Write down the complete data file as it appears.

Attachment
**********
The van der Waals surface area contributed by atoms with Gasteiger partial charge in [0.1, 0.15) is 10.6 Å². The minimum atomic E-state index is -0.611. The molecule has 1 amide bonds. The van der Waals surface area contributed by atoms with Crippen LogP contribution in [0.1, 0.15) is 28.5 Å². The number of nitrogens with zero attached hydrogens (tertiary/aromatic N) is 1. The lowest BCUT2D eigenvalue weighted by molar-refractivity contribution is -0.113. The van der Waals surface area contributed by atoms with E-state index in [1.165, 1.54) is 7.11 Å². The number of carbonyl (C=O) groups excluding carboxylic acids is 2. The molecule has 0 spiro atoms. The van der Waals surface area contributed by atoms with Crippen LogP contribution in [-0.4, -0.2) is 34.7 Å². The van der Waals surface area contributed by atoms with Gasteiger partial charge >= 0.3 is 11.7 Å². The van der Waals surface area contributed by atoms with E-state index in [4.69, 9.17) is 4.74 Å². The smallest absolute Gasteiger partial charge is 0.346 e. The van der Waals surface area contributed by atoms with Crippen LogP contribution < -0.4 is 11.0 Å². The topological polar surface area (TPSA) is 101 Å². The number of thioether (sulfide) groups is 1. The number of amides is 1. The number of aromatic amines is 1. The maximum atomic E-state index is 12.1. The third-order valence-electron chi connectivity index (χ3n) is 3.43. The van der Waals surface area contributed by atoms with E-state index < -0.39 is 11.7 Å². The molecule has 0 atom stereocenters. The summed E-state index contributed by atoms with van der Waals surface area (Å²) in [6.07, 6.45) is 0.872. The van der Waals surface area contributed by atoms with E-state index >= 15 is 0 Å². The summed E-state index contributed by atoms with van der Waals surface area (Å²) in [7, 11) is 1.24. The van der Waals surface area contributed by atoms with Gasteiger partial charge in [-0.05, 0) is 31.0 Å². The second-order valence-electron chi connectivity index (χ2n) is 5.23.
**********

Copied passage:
The van der Waals surface area contributed by atoms with Gasteiger partial charge in [0.1, 0.15) is 10.6 Å². The minimum atomic E-state index is -0.611. The molecule has 1 amide bonds. The van der Waals surface area contributed by atoms with Crippen LogP contribution in [0.1, 0.15) is 28.5 Å². The number of nitrogens with zero attached hydrogens (tertiary/aromatic N) is 1. The lowest BCUT2D eigenvalue weighted by molar-refractivity contribution is -0.113. The van der Waals surface area contributed by atoms with E-state index in [1.165, 1.54) is 7.11 Å². The number of carbonyl (C=O) groups excluding carboxylic acids is 2. The molecule has 0 spiro atoms. The van der Waals surface area contributed by atoms with Crippen LogP contribution in [-0.4, -0.2) is 34.7 Å². The van der Waals surface area contributed by atoms with Gasteiger partial charge >= 0.3 is 11.7 Å². The van der Waals surface area contributed by atoms with E-state index in [4.69, 9.17) is 4.74 Å². The smallest absolute Gasteiger partial charge is 0.346 e. The van der Waals surface area contributed by atoms with Crippen LogP contribution < -0.4 is 11.0 Å². The topological polar surface area (TPSA) is 101 Å². The number of thioether (sulfide) groups is 1. The number of amides is 1. The number of aromatic amines is 1. The maximum atomic E-state index is 12.1. The third-order valence-electron chi connectivity index (χ3n) is 3.43. The van der Waals surface area contributed by atoms with E-state index < -0.39 is 11.7 Å². The molecule has 0 atom stereocenters. The summed E-state index contributed by atoms with van der Waals surface area (Å²) in [6.07, 6.45) is 0.872. The van der Waals surface area contributed by atoms with E-state index >= 15 is 0 Å². The summed E-state index contributed by atoms with van der Waals surface area (Å²) in [7, 11) is 1.24. The van der Waals surface area contributed by atoms with Gasteiger partial charge in [-0.05, 0) is 31.0 Å². The second-order valence-electron chi connectivity index (χ2n) is 5.23.